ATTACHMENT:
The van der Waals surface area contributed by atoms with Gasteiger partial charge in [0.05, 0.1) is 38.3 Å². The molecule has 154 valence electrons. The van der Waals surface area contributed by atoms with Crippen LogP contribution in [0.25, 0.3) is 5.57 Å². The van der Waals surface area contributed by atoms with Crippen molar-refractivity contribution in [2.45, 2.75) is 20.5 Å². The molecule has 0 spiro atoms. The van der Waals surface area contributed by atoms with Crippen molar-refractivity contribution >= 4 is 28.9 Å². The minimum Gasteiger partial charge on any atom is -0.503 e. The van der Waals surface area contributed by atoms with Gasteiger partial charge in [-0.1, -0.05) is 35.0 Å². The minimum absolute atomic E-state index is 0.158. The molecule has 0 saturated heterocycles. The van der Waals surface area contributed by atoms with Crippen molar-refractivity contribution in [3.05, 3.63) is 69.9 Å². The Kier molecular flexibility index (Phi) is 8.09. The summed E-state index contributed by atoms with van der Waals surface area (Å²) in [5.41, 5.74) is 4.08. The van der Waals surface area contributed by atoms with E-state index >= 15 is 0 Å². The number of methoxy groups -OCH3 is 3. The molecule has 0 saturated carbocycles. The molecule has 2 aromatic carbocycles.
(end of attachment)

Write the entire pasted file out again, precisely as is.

The van der Waals surface area contributed by atoms with Gasteiger partial charge in [0.05, 0.1) is 38.3 Å². The molecule has 154 valence electrons. The van der Waals surface area contributed by atoms with Crippen LogP contribution in [0.25, 0.3) is 5.57 Å². The van der Waals surface area contributed by atoms with Crippen molar-refractivity contribution in [2.45, 2.75) is 20.5 Å². The molecule has 0 spiro atoms. The van der Waals surface area contributed by atoms with Crippen molar-refractivity contribution >= 4 is 28.9 Å². The minimum Gasteiger partial charge on any atom is -0.503 e. The van der Waals surface area contributed by atoms with Gasteiger partial charge in [-0.1, -0.05) is 35.0 Å². The minimum absolute atomic E-state index is 0.158. The molecule has 0 saturated heterocycles. The van der Waals surface area contributed by atoms with Crippen molar-refractivity contribution in [3.05, 3.63) is 69.9 Å². The Kier molecular flexibility index (Phi) is 8.09. The summed E-state index contributed by atoms with van der Waals surface area (Å²) in [5.41, 5.74) is 4.08. The van der Waals surface area contributed by atoms with E-state index >= 15 is 0 Å². The number of methoxy groups -OCH3 is 3. The molecule has 0 saturated carbocycles. The molecule has 2 aromatic carbocycles.